Asheville N.C. — Rep. Patrick McHenry lived to fight another day as he seeks his eighth term, smoothly subduing a challenge from five Republican opponents. When the dust settled he claimed over 70 percent of the vote in N.C.’s tenth congressional district. His closest competitor, the more moderate Gina Collias managed just 14 percent of the vote and the other four each got less than eight percent.
In Buncombe County’s southeast corner, including Black Mountain and most of Asheville, which makes up some of the most liberal territory in McHenry’s district, Collias fared a bit better, claiming almost 21 percent of the vote compared to McHenry’s 61 percent.
McHenry has a Democratic opponent for the November election in David Wilson Brown of Gaston County.
Two-term incumbent Rep. Mark Meadows of district 11 also defeated his challenger, Chuck Archerd of Buncombe County. With neither candidate showing much sign of running an earnest primary campaign, Meadows took a little over 86 percent of the vote.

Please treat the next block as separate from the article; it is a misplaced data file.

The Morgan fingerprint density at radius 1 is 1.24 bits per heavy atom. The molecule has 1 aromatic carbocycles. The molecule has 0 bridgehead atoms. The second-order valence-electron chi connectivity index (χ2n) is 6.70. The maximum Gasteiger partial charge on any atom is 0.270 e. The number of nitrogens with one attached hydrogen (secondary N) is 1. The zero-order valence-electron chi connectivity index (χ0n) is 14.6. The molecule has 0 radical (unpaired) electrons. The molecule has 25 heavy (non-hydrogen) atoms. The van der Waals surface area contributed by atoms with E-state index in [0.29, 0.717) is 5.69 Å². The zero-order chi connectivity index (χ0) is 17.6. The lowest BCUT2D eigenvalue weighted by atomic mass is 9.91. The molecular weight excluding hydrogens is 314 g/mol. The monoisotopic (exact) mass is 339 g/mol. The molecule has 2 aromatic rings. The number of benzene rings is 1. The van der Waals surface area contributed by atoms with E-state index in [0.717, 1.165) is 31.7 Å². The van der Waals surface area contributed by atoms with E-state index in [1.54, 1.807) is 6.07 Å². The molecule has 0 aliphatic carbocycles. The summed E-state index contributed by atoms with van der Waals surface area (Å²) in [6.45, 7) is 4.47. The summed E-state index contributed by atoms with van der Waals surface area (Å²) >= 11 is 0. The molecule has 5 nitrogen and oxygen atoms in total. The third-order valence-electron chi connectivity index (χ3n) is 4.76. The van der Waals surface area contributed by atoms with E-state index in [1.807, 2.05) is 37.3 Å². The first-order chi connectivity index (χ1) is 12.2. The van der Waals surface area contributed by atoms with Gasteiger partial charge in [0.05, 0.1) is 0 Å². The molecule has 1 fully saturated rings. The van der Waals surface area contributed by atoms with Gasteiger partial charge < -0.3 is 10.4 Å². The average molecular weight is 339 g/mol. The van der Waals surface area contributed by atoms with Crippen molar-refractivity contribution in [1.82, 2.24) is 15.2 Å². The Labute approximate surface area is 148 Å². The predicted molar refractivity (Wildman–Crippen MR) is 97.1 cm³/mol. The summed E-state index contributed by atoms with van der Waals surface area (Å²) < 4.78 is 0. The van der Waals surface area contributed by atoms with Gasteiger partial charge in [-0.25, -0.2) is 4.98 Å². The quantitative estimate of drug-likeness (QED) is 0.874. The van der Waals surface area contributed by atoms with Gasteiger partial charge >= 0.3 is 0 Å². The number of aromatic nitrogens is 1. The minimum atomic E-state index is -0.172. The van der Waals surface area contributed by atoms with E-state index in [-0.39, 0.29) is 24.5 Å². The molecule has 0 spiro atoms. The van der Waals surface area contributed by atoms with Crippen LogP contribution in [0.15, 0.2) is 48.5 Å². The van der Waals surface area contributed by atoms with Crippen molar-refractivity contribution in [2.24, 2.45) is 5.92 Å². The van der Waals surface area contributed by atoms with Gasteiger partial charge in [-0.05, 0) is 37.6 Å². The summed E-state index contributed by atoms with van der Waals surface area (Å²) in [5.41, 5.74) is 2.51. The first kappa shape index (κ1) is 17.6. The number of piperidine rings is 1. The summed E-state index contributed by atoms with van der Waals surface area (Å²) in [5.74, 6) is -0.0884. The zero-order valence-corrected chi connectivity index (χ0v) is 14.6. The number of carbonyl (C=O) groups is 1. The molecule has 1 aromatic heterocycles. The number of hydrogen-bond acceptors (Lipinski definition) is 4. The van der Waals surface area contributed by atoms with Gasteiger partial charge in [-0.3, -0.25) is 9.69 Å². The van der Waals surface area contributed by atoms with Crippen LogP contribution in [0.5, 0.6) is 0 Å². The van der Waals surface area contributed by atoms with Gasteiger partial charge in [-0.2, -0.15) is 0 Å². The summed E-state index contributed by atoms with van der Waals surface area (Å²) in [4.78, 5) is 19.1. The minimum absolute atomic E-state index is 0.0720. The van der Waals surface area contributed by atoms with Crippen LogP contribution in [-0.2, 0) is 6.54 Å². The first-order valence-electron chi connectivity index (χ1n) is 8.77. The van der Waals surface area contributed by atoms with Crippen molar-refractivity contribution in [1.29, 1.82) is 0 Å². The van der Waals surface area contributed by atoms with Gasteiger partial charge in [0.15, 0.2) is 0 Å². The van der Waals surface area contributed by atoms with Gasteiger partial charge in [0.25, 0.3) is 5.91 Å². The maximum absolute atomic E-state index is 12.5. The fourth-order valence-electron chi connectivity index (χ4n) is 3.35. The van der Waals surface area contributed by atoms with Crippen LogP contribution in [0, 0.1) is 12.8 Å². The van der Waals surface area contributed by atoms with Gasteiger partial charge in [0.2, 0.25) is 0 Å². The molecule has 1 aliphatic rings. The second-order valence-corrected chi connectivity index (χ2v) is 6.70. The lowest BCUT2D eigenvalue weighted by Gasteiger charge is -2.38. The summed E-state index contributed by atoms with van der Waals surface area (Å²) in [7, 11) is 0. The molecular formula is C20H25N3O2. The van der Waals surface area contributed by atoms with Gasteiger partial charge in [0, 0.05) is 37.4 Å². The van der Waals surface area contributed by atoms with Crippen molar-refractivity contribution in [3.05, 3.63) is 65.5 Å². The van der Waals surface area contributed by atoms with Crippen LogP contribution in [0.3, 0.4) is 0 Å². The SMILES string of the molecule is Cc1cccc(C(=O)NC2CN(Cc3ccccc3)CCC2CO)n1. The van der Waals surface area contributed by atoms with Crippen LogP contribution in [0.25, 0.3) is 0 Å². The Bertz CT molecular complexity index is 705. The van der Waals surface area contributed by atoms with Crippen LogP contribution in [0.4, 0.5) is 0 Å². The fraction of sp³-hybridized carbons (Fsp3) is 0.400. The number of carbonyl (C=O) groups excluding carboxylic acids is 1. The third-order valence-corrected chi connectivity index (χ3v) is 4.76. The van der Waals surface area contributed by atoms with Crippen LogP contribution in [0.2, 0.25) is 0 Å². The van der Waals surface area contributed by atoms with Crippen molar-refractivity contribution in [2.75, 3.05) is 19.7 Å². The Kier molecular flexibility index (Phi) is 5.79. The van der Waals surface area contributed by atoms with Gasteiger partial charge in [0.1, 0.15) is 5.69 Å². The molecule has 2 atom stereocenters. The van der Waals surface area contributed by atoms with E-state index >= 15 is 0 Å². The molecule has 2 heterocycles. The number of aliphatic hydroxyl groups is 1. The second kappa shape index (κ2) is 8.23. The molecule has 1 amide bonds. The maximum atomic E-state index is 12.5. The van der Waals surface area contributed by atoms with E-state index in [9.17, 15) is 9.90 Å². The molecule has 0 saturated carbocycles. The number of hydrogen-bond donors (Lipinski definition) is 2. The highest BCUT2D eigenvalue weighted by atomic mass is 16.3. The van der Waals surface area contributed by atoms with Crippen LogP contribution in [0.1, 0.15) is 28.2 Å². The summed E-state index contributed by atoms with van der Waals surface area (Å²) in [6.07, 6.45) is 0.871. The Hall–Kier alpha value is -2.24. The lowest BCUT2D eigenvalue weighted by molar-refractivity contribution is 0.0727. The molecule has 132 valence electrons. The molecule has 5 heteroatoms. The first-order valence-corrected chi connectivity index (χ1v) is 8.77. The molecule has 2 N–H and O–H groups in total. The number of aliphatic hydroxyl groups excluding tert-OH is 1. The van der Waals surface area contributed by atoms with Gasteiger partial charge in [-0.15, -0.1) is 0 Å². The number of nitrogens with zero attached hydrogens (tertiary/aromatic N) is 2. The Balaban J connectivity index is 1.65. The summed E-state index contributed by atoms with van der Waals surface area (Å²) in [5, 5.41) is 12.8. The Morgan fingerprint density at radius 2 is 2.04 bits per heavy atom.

Three Democrats stood to challenge Meadows, and Phillip Price will receive the nomination. He is a small business owner who touts having lived and worked all over WNC. He received over 40 percent of the vote. Steve Woodsmall, a professor at Brevard College, finished second with 31 percent and D. Scott Donaldson, chief of staff at Pardee Hospital, claimed over 28 percent. In the Buncombe County portion of the district, the result was closer with less than a half a percentage point separating Price and Woodsmall.
In district 11 there is also a Libertarian candidate, Clifton B. Ingram.
Update: Also of interest to Asheville voters, City Council member Keith Young was given a shellacking in his out-of-district attempt at congress. He ran in Charlotte’s district 12 Democratic primary and achieved less than 6 percent of the vote, although he was the second vote-getter of four candidates. Incumbent Alma Adams won the race.
For more information on all the candidates, see Mountain Xpress’ 2018 primary voter guide.
For complete local results see the North Carolina State Board of Elections results page. See statewide results here. All results are unofficial until they can be certified by the state agency later this month.